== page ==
Leonard Cassuto

Professor at Fordham Univ

How to Increase Graduate-School Diversity the Right Way

Full vitae diplomas horizontal

Image: Kevin Van Aelst 

When it comes to diversity, graduate schools talk a good game. Well-intentioned professors and administrators want a graduate-student cohort that looks like America, but one look at the demographics shows how far we are from that goal.

In 2016 only 15 percent of all doctorates awarded by U.S. universities went to African-Americans, Hispanics, and Native Americans, although those three groups together represent more than 30 percent of the U.S. population, and about 35 percent of the population that might be considered of doctoral-graduate age.

Clearly, the obstacles for those students are high and daunting. Students from disadvantaged backgrounds may never learn about opportunities available to them on the graduate level. If they do go to graduate school, many feel isolated within a community where few others (if any) look like them or share their experience. Undergraduate diversity efforts face well-publicized legal and social trials, but diversifying the graduate-student body might be even harder — from the point of recruitment through retention to degree completion.

Against those challenges, the City University of New York Graduate Center has built an exemplary model in the humanities and social sciences that begins at the undergraduate level and continues through the Ph.D. CUNY’s concerted efforts enable the institution to fulfill the mission of an urban public university — and show the way to the rest of us.

CUNY’s two main initiatives on this front are its undergraduate and graduate Pipeline Fellows Programs. The first recruits promising undergraduates from the system’s many branch campuses and exposes them to graduate school as a next-step possibility. The idea is not so much to get them to go to CUNY’s Graduate Center (though some undergraduate fellows do), but to give them background knowledge and preparation for wherever they land after a B.A.

The graduate pipeline program recruits and admits diverse candidates to the university’s one graduate school of arts and sciences. The two pipeline efforts are separate but connected — as they are both housed in the graduate school’s Office of Educational Opportunity and Diversity Programs — and encompass outreach, recruitment, admission, and retention.

The architect of this combined structure is Herman L. Bennett, a professor of history at the Graduate Center. His successes are instructive. Bennett didn’t invent any new programs — instead, he changed how the existing ones operated and, in so doing, raised CUNY’s diversity numbers. More important, his work helped change the collective understanding of diversity in the graduate school.

Both pipeline programs date back to the early 1990s but had underperformed for years. Three years after Bennett joined CUNY’s faculty, he took on the position of executive officer of the graduate school’s diversity office. During his six years at the helm — through the present — he has unified and modified the two programs, and in the process unlocked their potential.

Bennett started small. He recalled that when he joined the Graduate Center, he encountered a nearly all-white department and an institution in which "there wasn’t a lot of advising."

His work started in his own department, where he tried to develop what he calls "a culture of advising." Students "weren’t being properly prepared," he said. "They came to me because I was pushing them." He brought in a grant writer from the American Council of Learned Societies to talk with them, and spent his own research funds to send graduate students to archives abroad. "They came back and talked about it," he said.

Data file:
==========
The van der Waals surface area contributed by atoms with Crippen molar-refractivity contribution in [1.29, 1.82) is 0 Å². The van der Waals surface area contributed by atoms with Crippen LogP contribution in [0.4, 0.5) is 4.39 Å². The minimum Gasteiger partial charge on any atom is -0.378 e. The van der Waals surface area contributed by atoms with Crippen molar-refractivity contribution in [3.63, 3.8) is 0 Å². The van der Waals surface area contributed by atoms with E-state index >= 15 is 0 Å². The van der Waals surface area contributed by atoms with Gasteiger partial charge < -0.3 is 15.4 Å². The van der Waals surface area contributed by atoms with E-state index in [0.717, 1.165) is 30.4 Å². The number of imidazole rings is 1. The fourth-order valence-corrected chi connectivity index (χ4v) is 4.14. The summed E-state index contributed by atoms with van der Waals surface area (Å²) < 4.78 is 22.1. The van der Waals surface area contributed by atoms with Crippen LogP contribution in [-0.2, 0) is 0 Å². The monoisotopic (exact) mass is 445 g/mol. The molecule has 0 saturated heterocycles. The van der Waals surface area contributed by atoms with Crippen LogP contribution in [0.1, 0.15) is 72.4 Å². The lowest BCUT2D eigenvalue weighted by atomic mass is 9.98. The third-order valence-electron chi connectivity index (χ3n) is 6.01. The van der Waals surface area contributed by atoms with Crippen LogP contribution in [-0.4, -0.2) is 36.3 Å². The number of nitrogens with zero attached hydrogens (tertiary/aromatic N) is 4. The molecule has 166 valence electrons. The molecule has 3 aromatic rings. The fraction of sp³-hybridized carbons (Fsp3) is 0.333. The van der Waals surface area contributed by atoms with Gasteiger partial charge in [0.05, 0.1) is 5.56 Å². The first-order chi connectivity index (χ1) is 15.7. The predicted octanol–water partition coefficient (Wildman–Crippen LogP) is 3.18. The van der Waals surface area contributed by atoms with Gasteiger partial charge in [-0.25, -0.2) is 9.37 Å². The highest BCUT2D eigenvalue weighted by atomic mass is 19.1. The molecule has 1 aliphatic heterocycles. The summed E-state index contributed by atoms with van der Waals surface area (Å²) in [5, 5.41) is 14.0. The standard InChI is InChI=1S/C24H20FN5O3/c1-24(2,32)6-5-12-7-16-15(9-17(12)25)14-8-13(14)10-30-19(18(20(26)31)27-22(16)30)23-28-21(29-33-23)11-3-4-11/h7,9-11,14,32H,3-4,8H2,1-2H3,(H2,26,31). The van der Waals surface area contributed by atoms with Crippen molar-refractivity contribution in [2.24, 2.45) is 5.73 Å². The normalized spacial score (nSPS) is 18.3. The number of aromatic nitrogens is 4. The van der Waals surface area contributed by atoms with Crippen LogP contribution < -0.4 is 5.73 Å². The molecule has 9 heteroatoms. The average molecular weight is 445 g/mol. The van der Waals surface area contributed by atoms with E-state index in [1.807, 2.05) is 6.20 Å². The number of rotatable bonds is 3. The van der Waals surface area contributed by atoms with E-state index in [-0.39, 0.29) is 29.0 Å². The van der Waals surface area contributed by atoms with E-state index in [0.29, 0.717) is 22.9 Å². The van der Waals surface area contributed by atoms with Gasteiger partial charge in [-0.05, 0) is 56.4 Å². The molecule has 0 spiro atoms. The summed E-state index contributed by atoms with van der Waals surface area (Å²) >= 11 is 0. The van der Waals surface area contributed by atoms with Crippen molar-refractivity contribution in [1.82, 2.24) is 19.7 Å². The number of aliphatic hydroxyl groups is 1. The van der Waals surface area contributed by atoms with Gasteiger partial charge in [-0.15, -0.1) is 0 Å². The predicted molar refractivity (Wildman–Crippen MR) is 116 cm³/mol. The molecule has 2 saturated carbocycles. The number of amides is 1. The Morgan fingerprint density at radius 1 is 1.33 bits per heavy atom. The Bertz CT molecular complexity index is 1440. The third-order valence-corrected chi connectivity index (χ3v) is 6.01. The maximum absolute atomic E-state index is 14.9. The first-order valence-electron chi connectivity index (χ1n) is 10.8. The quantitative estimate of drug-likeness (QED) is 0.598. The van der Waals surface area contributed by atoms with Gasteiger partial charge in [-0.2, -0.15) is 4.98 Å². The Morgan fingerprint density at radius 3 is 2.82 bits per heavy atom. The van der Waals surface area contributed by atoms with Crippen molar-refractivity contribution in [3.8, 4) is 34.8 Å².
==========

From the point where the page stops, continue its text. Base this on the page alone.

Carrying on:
Because he was "perceived as being helpful," Bennett was offered the graduate school’s top diversity job. There wasn’t much to it at the time. "They gave me keys to an empty office," Bennett said, "and told me that I had to hire an administrative assistant and staff the place" — all while teaching his regular courseload.

The programs themselves were hollow shells, languishing from lack of care. When Bennett took office, the graduate-pipeline program looked completely different from today. (It also had a different name.) Universitywide, there were just eight graduate fellowships designated for minority candidates.

It was a well-intended set-aside but it did little to promote diversity because of how the money was administered. Applicants had to apply for admission to one of CUNY’s doctoral programs and then attract the attention of that program’s admissions committee. Only then could the Ph.D. program propose the candidate for one of the eight diversity fellowships. At the time Bennett took over, many of the graduate programs — the CUNY Graduate Center has 32 in all — had never admitted a diversity fellow.

He converted the program from eight full fellowships to 18 "top-ups" — that is, awards of $10,000 a year that were added to a student’s initial offer of admission. The change not only increased the number of diversity fellows, it also aided the university’s recruitment. "More students started applying and getting in," said Bennett, and graduate diversity at CUNY gained critical mass.

Bennett also gave the two pipeline programs substance and coherence. For example, he gathers the fellows monthly for mini-conferences devoted to career-development issues like grant writing and how to publish articles. These meetings contribute to "a culture of professionalization," says Bennett, in which the students learn about their place in the academic profession.

The meetings also allow the fellows to see each other regularly, which strengthens the bonds between them. "I feel like I’m among colleagues," said Robert P. Robinson, a Ph.D. student in the urban-education program and one of a number of Pipeliners I reached out to by email. "It’s a beautiful thing."

Ashley Agbasoga, a Ph.D. student in anthropology at Northwestern University who was in CUNY’s undergraduate pipeline program, said it "felt like a family."

Not surprisingly, attrition is not a problem among the graduate fellows. "Since I’ve been in this program we haven’t lost a single grad student," says Bennett. He credits not himself but the perspective he introduced. "It’s about the work," he says. "It’s about your scholarship." He wants the students to "focus on themselves as professionals."